Jesus! Sports cars! Weekends in Vegas! Betting on horses! He shouldn’t have retired. He has too much time on his hands. He’s going to go broke.
He’ll be alright, I said.
I didn’t share Lucy’s misgivings about her father’s radical makeover. When you reach a point in life where you realize you can no longer be who you are, you find another someone to be. I was flattered Wally admired what he thought of as my freewheeling entrepreneurial style. He’d come out of the now defunct Sacramento College of Pharmacology thirty five years ago and opened Fuller Pharmacy here in Sausalito and had done well for himself until it went belly up a few years back, unable to compete with the big chains moving in. He retired and not a day too soon. He’d become a parody of himself: predictable and unimaginative. Now he was free to grow out of his old inflexible shell and spread his wings. No more Wally the Wallflower for me! he’d confided once. Now I can be like Danté!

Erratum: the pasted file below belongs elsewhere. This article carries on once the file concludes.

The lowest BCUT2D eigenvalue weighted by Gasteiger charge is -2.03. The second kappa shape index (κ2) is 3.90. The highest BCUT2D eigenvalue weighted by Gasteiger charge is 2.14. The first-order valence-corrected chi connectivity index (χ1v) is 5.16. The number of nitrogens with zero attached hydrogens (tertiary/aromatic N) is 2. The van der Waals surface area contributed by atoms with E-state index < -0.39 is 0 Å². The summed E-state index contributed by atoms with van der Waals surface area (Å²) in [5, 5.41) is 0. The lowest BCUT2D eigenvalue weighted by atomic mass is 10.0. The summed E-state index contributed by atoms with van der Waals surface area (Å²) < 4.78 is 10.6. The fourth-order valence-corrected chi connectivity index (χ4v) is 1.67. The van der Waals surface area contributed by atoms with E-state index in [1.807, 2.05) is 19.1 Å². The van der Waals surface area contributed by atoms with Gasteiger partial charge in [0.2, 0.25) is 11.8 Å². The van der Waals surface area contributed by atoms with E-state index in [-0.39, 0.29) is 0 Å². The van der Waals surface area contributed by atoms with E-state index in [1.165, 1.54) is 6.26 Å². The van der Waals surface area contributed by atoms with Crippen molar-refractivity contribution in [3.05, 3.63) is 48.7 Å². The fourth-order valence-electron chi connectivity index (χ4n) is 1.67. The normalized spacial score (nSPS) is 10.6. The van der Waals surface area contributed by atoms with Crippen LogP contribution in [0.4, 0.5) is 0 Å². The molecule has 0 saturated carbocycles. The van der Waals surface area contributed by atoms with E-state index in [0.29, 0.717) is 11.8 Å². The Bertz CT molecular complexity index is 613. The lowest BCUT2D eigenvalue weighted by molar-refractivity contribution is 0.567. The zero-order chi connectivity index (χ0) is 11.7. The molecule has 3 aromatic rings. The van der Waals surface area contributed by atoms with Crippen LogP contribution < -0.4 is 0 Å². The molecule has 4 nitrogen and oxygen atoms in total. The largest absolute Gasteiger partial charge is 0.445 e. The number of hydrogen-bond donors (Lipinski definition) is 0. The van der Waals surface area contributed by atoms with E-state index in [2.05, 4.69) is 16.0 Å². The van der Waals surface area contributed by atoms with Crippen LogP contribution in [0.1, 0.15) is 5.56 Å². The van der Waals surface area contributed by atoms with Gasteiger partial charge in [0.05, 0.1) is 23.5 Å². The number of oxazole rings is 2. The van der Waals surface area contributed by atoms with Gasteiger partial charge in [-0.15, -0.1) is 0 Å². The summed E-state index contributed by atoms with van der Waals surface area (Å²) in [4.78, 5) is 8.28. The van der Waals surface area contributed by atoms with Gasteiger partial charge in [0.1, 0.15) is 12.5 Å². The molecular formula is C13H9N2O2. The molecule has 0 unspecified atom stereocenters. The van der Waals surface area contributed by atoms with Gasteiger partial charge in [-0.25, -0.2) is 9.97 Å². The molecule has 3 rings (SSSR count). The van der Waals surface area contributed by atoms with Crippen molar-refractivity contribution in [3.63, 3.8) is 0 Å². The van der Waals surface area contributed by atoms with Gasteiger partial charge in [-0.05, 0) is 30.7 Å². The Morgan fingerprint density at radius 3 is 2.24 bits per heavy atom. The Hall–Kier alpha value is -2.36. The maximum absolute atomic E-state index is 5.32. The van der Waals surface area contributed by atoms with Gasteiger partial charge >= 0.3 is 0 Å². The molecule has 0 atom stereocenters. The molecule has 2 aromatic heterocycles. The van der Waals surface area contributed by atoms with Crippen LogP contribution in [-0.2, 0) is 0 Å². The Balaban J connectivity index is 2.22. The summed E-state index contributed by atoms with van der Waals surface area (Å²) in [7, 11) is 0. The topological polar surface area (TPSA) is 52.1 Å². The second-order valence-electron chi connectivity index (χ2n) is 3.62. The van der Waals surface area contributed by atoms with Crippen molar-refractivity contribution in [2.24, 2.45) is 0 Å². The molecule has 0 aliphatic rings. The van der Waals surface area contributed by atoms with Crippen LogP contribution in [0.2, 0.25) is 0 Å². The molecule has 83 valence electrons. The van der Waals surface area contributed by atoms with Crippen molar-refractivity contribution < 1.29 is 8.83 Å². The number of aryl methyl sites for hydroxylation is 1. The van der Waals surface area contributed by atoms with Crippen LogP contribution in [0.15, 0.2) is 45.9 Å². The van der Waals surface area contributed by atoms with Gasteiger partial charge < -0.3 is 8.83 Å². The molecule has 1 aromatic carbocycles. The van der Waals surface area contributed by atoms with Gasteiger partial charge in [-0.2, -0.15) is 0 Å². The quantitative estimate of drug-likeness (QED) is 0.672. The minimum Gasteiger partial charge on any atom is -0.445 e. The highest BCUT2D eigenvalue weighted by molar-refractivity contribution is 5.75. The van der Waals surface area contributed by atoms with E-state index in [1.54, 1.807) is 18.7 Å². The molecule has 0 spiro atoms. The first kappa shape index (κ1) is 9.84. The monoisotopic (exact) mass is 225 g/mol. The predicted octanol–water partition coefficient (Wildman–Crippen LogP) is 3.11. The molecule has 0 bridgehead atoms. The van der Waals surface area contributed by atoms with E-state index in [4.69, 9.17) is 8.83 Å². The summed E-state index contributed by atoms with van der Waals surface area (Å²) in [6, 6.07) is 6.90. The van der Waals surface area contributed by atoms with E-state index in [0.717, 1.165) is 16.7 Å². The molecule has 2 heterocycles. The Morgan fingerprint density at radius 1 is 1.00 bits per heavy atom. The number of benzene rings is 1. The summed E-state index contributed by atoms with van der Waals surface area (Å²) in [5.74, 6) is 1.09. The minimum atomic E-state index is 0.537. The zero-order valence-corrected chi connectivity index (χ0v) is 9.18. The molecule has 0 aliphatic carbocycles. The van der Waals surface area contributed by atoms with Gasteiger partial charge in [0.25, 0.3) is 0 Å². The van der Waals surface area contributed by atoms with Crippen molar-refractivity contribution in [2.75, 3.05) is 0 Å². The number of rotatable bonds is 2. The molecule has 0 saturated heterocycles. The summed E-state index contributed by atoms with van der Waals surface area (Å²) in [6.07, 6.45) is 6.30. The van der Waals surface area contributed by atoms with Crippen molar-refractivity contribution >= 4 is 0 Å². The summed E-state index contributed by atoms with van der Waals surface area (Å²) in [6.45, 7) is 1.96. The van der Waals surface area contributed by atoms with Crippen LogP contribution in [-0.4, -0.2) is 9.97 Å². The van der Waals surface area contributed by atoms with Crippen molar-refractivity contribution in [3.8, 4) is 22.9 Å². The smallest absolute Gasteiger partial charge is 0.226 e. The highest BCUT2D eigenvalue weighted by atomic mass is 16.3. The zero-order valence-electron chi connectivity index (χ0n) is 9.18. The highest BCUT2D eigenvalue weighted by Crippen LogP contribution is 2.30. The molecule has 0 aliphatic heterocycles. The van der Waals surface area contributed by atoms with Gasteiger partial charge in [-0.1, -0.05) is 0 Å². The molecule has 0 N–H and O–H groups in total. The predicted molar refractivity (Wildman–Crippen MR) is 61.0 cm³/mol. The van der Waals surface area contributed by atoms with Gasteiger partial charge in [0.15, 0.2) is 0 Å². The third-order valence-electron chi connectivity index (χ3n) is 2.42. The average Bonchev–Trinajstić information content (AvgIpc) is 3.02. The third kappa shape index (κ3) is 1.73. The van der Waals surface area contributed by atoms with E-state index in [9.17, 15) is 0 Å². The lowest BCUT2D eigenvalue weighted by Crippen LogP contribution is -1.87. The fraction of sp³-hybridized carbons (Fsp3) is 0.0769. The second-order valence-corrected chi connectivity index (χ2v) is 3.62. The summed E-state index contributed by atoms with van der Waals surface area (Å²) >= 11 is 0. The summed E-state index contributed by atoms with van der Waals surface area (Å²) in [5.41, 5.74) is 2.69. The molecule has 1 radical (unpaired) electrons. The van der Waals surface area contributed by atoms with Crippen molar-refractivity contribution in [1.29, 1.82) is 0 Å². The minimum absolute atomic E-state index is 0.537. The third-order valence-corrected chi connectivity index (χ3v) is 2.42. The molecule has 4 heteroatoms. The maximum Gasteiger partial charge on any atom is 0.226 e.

He would soon learn that being like Danté came with a price.
I popped a cassette into the player on the mantel above the fireplace. Soon my head bobbed to the beat of Sinatra’s My Kind of Town. Lucy sat on the black leather couch opposite the bar, opened the silver box on the coffee table and pulled out a bag of pot and a pack of rolling papers.
And don’t let him get too drunk, either, she said. He won’t remember what we’ve told him.
I thought it ironic that Lucy would not want Wally to get too drunk, considering we were presenting him with a bottle of fifty year old scotch this night as a farewell present. But I chose not to contradict her because she loved her father and he loved his scotch and they would be apart for a long, long time.
It’s not something he’s liable to forget, I said.
He won’t believe it, she said, rolling the joint neat and tight between thumbs and fingertips. He loves saying, Yo, Danté! He’ll never get used to saying, Yo, Dean!
He can still call me Danté if he wants.
He’s going to be crushed. We’re all he has since mom died. She was a pain-in-the-ass drunk but he loved her.
You sure you don’t want me to be the one to tell him?
I’m his daughter.